Ruijin Days

Ruijin Days

All day I wanted to write, but now that I’ve sat down to it, I’m exhausted.

By 11am the heat and humidity wipes us out, weigh us down. It’s near impossible to think through that dense fog, let along move. Or maybe I’m still suffering some from the shock of jetlag and removal from California’s chilly summer coast. I spent most of the early afternoon sitting on the stone floor of the [slightly] breezy upper hallway writing down Chinese vocabulary and, after I drooped from that, lolling on a rattan summer sleeping mat half sleeping, half reading. We’ve nearly forgone furniture here, living in this half-built house; in the summer there’s no need for more than a desk, a table, a temporary wardrobe, a few chairs and stools. At night we roll out sleeping mats in the hall, which runs the length of the house, a balcony on either side. At noon there’s nothing I can do until I acclimate to this heat. We hide inside, hibernating from eleven to three.

By three-thirty I needed to get out, so we hopped on the motorscooter and rode up to the base of a nearby [short] mountain, then hiked to the temple on the top. Twenty steps up the mountain we were covered in sheets of sweat, so slick we were swimming up the hills in our own perspiration. When we reached the top we heard – what? – the shuffling of mahjong tiles. This past year some innovative soul built a two story hotel right under the temple, cut into the side of the mountain. But honest hotel it is not. The open courtyard facing the mountain slope and half the rooms upstairs are filled with mahjong tables, bone cards clattering, hushed voices shuffling in the temporary breezy cool, money piling, bets growing far from the ever-watchful eyes of the city government (for gambling, and playing mahjong for money, while a popular pastime, is illegal in China).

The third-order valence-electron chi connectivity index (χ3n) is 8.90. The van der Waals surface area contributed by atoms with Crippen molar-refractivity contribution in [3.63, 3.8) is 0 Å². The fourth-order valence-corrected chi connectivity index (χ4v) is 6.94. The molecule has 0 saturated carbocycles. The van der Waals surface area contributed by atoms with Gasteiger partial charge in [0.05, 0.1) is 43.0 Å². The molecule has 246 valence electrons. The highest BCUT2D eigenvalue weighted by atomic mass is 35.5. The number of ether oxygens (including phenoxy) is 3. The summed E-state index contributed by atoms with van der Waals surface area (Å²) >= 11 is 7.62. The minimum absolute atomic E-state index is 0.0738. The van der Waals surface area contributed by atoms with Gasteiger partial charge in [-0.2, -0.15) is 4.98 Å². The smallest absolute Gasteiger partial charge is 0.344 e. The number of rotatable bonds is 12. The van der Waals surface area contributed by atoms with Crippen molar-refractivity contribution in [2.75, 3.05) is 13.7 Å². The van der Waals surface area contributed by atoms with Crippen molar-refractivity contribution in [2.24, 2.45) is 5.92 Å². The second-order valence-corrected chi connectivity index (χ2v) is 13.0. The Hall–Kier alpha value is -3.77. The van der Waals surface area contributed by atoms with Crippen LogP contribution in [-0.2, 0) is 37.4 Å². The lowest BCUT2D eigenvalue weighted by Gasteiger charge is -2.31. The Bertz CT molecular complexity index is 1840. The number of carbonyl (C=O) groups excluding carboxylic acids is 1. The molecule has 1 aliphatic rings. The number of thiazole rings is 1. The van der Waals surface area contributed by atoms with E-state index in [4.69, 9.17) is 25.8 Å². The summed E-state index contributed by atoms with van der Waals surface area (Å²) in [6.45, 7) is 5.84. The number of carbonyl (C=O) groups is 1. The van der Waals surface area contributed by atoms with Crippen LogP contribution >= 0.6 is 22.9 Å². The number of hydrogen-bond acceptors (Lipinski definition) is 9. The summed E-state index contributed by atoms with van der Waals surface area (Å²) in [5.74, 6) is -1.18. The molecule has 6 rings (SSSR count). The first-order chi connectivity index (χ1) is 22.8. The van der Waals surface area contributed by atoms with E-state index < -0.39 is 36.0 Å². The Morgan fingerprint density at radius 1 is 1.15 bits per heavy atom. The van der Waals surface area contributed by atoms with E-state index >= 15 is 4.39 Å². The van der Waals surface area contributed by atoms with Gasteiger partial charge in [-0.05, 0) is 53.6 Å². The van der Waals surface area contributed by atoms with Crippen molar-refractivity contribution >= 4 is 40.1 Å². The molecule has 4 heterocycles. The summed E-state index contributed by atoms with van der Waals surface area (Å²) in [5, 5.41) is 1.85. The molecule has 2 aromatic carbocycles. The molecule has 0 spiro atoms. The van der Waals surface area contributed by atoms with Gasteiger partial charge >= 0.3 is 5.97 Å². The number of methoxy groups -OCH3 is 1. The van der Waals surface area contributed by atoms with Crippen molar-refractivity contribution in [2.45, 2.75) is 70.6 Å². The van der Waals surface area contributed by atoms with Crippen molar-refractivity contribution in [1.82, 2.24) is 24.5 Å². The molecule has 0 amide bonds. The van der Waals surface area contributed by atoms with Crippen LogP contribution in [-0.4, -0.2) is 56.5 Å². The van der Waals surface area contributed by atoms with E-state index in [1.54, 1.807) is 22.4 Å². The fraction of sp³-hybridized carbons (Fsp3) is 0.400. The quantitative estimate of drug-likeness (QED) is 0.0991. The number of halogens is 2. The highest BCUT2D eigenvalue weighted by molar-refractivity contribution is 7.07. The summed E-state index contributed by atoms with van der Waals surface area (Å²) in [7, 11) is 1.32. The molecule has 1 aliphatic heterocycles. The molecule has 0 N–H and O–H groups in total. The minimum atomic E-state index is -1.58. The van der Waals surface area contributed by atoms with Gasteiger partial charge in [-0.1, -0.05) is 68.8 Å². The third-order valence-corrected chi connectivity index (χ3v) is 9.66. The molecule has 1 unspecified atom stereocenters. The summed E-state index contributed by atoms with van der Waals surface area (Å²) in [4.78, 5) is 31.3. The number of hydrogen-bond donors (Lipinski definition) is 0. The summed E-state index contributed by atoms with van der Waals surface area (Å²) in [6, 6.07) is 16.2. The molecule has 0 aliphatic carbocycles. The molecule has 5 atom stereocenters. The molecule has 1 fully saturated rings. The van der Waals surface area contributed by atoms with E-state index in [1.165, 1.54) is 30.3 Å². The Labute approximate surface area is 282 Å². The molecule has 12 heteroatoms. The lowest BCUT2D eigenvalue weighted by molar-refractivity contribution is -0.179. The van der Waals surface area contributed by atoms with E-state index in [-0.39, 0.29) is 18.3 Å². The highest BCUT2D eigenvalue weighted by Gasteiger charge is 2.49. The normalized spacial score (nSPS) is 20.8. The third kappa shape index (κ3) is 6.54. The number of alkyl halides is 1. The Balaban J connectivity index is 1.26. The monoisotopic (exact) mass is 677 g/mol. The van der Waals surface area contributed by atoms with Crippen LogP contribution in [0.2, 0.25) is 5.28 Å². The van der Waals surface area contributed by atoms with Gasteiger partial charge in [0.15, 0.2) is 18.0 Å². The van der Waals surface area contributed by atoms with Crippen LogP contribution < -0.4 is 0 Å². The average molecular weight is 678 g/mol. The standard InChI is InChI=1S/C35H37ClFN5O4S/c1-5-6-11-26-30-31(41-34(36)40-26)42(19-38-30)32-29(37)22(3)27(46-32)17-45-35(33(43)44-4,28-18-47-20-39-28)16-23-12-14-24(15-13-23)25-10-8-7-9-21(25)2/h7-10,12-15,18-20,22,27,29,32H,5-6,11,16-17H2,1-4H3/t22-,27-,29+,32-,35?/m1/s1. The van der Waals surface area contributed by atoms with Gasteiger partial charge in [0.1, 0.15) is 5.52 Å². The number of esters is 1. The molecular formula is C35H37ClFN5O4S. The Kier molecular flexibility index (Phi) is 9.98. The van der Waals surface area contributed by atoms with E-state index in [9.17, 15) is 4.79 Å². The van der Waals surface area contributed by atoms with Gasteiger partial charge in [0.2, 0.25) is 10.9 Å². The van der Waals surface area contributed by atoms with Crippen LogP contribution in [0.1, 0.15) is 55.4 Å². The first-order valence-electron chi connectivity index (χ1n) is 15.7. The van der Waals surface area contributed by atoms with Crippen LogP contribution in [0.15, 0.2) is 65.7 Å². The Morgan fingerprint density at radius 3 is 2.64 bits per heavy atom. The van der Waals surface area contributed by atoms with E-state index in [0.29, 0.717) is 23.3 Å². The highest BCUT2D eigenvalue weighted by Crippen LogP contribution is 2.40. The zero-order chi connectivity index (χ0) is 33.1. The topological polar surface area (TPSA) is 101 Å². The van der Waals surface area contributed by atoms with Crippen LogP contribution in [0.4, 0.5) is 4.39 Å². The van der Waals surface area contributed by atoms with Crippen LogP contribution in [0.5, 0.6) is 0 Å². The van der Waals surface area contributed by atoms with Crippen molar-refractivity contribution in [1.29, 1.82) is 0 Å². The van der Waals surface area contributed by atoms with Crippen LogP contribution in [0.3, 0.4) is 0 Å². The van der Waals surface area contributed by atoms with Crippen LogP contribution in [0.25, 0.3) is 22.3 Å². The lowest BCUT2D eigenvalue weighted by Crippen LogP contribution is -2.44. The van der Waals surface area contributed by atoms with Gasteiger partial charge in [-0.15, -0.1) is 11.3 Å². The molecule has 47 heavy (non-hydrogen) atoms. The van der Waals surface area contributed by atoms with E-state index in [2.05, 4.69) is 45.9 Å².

We then sauntered down the hill, dipping our feet in the cold spring that dashes from cool stone tunnels, and passing several groups of people who remarked among themselves that I must be Russian. Serving the foot of the mountain are a dozen or so small restaurants, mostly offering up deep-fried food, milk tea, and beef soup. The last one in line, however, has tofu from Rentian (壬田豆腐干), a town within Ruijin county famous for its varieties of tofu and weak “water spirits” (水酒). So we stopped to have a bite… or six of savory hot tofu baked on a wooden grill above smoldering embers, tart skin on the outside, juicy soft tofu on the inside, fire in your mouth and shivers down your back when dipped in hot sauce.

Then further down the road we passed a partial family of six squeezed on a motorscooter: sinewy grandmother on the back with two children of five or six squeezed between her and a young mother, then two toddlers in the front. In Xiahe, Gannan (the Tibetan area of southern Gansu) I once saw nine people in a taxi, but six squeezed onto a single motorscooter must beat that out in terms of raw nerve and skill. How do you even get four small children to mount and balance on a motorscooter, much less drive without any of them falling off? Talent.

After every meal or snack of fruit we throw our scraps to the chickens in Pierre’s back yard, gluttonous beasts. They cock their heads and eye us with shifty, golden eyes whenever we munch on watermelon, their favorite snack. As soon as we toss them the watermelon rinds they pounce on them like tigers, ripping off the white and green flesh until it’s stripped to its hard hide. Then they shoot us accusing looks and congregate around our feet, pecking at our darting toes, squawking for more. Sometimes they try to sneak off the back stoop into the dining room while we’re eating dinner, just so they can grab food scraps. Silly thing is, they’re being raised for us to eat.

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